ARCHIVE: Farmed animal welfare: The welfare of farmed animals (England) regulations 2007 - Guidance on the regulations
The Welfare of Farmed Animals (England) Regulations 2007 (S.I. 2007 No. 2078) come into force on 1 October 2007. They replace the Welfare of Farmed Animals (England) Regulations 2000, as amended, and are made under the Animal Welfare Act 2006. The Act brings together and modernises existing animal welfare legislation relating to farmed and domestic animals. In order to preserve the requirements of existing farm animal welfare legislation, these replacement Regulations have had to be brought forward under the new Act.
Content of the Regulations
The vast majority of the new Regulations replicate the 2000 Regulations. They continue to implement EU directives on the welfare of calves, pigs, laying hens and a general framework directive, which sets down minimum standards for the protection of all farmed livestock. They also remove any duplication that previously existed between the Animal Welfare Act 2006 and the 2000 Regulations. For example, the duty of care provision and the ability to issue improvement notices are not included in these new Regulations as they are now provided for in the Act. Mutilations are now covered in separate legislation made under the Act – the Mutilations (Permitted Procedures) (England) Regulations 2007. The most significant change from the 2000 Regulations, arising from the fact that the Animal Welfare Act covers all animals under the control of man, is that the Regulations will apply for the first time to livestock kept on common land (see below).
Scope of guidance
- The principal guidance to legislation regarding the welfare of farmed animals continues to be the species-specific codes of recommendation for the welfare of livestock, which will continue to apply under the Animal Welfare Act 2006. As stated above, the vast majority of the provisions of the 2000 Regulations which are referred to in boxes in the welfare codes are retained in the new Regulations.
This additional guidance deals solely with issues which either represent a change from the Welfare of Farmed Animals (England) Regulations 2000 or have been identified from the public consultation as needing further clarification.
Application to Common Land
As the new Regulations are made under the Animal Welfare Act 2006 they will apply to all animals used for farming purposes. So, for the first time, the requirements of these Regulations will apply to owners of animals kept on common land, in particular the general requirements set out in Schedule 1.
- With regard to the frequency of inspection, Schedule 1 paragraph 2(1) of the Welfare of Farmed Animals (England) Regulations 2007 states that “animals kept in husbandry systems in which their welfare depends on frequent human attention must be thoroughly inspected at least once a day to check that they are in a state of well-being”. Paragraph 2(2) states that “animals kept in husbandry systems in which their welfare does not depend on frequent human attention must be inspected at intervals sufficient to avoid any suffering”. The frequency of inspection is based on the system in which the animals are kept so, for example, an extensive hill sheep flock would not need frequent human attention and would not be subject to paragraph 2(1).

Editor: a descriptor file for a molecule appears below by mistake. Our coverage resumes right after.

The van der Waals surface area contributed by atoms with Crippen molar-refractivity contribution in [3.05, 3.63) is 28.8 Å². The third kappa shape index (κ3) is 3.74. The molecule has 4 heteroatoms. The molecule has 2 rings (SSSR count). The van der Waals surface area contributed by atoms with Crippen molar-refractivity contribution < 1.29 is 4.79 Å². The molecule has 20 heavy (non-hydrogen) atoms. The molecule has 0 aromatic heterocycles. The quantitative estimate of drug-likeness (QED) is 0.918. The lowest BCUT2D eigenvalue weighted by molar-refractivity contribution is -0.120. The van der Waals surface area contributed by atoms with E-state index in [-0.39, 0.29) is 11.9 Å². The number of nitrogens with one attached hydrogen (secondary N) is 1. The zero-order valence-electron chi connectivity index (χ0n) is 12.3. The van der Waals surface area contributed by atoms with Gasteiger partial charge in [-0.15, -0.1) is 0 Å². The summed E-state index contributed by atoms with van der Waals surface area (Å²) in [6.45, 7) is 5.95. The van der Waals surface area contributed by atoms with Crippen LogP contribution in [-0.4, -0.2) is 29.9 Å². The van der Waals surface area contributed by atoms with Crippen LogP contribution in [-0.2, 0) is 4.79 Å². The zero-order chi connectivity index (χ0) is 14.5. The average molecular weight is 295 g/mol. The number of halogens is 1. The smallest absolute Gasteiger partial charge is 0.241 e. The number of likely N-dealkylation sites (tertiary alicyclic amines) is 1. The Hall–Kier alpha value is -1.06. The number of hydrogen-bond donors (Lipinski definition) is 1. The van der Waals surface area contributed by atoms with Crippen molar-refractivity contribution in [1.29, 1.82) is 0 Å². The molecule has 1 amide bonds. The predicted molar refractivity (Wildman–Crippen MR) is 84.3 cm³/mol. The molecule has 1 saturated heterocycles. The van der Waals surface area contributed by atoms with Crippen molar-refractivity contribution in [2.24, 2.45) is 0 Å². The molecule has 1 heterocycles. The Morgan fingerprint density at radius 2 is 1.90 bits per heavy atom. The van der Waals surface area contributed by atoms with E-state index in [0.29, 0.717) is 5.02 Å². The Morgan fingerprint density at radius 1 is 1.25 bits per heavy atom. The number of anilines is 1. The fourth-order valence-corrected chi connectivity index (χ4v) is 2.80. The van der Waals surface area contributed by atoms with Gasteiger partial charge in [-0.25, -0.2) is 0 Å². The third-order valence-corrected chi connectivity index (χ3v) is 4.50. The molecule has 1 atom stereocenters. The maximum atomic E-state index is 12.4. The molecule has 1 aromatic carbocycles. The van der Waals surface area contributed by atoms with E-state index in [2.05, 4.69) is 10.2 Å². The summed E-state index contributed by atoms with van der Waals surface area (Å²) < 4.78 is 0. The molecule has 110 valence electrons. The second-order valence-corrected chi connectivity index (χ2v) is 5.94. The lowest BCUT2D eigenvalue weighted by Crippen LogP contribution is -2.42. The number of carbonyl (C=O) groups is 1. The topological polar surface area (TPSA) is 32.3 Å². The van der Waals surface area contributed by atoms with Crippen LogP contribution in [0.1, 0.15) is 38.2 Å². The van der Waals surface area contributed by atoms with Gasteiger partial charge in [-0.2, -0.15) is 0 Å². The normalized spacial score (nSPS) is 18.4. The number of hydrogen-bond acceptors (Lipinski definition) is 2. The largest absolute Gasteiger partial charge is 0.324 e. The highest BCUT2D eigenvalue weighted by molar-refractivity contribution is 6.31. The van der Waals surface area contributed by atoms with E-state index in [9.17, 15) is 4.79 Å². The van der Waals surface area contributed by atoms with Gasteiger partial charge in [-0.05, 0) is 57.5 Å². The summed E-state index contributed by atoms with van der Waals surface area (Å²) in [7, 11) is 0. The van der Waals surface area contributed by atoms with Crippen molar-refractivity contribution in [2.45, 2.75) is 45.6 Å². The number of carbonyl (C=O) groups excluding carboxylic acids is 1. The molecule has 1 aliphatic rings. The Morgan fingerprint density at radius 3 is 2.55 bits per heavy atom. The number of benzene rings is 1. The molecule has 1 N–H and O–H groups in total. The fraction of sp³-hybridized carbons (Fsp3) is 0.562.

Schedule 1 paragraph 17 states that “animals not kept in buildings must, where necessary and possible, be given protection from adverse weather conditions, predators and risks to their health and must, at all times, have access to a well-drained lying area”. This provision is not intended to mean that shelter must necessarily be erected on common land. The vast majority of common land will contain natural features which will be adequate to protect the welfare of the animals.
Duties on persons responsible for farmed animals
Regulation 4(2)(d) requires that a person responsible for a farmed animal “must have regard to its physiological and ethological needs in accordance with good practice and scientific knowledge”.
The codes of recommendations for the welfare of livestock contain detailed descriptions of how to look after animals in a variety of situations. The systems and husbandry techniques described all comply with the requirement for stock-keepers to take into account the ethological and other needs of the animals set out in regulation 4.
Access to welfare codes
Regulation 6 requires stock-keepers to have access to relevant welfare codes while attending to the animals, and requires farm managers to ensure that employees are acquainted with relevant codes and have received guidance on them.
Access could include, for example, that a copy of the code is available in the farm office and that, in circumstances where a stock-keeper wishes to refer to the code on a specific point, he can read the relevant sections of the code without undue delay. Guidance on the codes could include formal training or on-the-job training such as supervision.
- All codes issued under the Animal Welfare Act 2006 offer guidance on how to care for animals and how to comply with the Act and any regulations issued under the Act. Breaching a code is not an offence in itself but can be used by a court in tending to establish or negate liability.
Page last modified:
3 September, 2009
Page published: 23 August, 2007